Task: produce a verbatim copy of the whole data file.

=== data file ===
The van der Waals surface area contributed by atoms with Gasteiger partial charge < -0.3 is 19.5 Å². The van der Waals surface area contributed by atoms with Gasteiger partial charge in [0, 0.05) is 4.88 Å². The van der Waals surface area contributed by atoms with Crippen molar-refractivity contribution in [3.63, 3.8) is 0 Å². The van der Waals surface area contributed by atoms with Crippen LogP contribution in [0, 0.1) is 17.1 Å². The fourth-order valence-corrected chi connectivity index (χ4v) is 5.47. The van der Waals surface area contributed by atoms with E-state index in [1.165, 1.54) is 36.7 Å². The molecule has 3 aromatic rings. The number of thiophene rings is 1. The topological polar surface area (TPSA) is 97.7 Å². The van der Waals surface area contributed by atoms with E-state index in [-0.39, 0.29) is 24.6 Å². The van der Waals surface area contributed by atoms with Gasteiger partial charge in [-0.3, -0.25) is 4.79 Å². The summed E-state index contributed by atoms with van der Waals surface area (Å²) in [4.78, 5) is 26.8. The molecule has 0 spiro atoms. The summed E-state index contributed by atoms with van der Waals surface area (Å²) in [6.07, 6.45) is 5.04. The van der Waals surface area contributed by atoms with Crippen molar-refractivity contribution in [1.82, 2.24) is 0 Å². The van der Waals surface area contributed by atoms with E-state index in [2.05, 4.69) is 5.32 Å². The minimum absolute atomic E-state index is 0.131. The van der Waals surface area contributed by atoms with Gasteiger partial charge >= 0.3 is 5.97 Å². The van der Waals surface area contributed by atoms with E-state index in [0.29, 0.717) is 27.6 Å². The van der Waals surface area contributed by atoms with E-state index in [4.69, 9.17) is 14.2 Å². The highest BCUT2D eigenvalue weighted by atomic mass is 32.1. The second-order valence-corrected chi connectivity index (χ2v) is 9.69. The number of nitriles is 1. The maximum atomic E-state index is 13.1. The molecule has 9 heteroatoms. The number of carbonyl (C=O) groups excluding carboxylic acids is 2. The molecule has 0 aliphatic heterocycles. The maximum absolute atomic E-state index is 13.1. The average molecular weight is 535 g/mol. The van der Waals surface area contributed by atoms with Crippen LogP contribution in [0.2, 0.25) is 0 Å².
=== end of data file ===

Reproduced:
The van der Waals surface area contributed by atoms with Gasteiger partial charge < -0.3 is 19.5 Å². The van der Waals surface area contributed by atoms with Gasteiger partial charge in [0, 0.05) is 4.88 Å². The van der Waals surface area contributed by atoms with Crippen molar-refractivity contribution in [3.63, 3.8) is 0 Å². The van der Waals surface area contributed by atoms with Crippen LogP contribution in [0, 0.1) is 17.1 Å². The fourth-order valence-corrected chi connectivity index (χ4v) is 5.47. The van der Waals surface area contributed by atoms with E-state index in [1.165, 1.54) is 36.7 Å². The molecule has 3 aromatic rings. The number of thiophene rings is 1. The topological polar surface area (TPSA) is 97.7 Å². The van der Waals surface area contributed by atoms with E-state index in [-0.39, 0.29) is 24.6 Å². The van der Waals surface area contributed by atoms with Gasteiger partial charge in [-0.3, -0.25) is 4.79 Å². The summed E-state index contributed by atoms with van der Waals surface area (Å²) in [4.78, 5) is 26.8. The molecule has 0 spiro atoms. The summed E-state index contributed by atoms with van der Waals surface area (Å²) in [6.07, 6.45) is 5.04. The van der Waals surface area contributed by atoms with Crippen molar-refractivity contribution in [1.82, 2.24) is 0 Å². The van der Waals surface area contributed by atoms with E-state index in [2.05, 4.69) is 5.32 Å². The minimum absolute atomic E-state index is 0.131. The van der Waals surface area contributed by atoms with Gasteiger partial charge >= 0.3 is 5.97 Å². The van der Waals surface area contributed by atoms with E-state index in [0.29, 0.717) is 27.6 Å². The van der Waals surface area contributed by atoms with E-state index in [4.69, 9.17) is 14.2 Å². The highest BCUT2D eigenvalue weighted by atomic mass is 32.1. The second-order valence-corrected chi connectivity index (χ2v) is 9.69. The number of nitriles is 1. The maximum atomic E-state index is 13.1. The molecule has 9 heteroatoms. The number of carbonyl (C=O) groups excluding carboxylic acids is 2. The molecule has 0 aliphatic heterocycles. The maximum absolute atomic E-state index is 13.1. The average molecular weight is 535 g/mol. The van der Waals surface area contributed by atoms with Crippen LogP contribution in [0.2, 0.25) is 0 Å².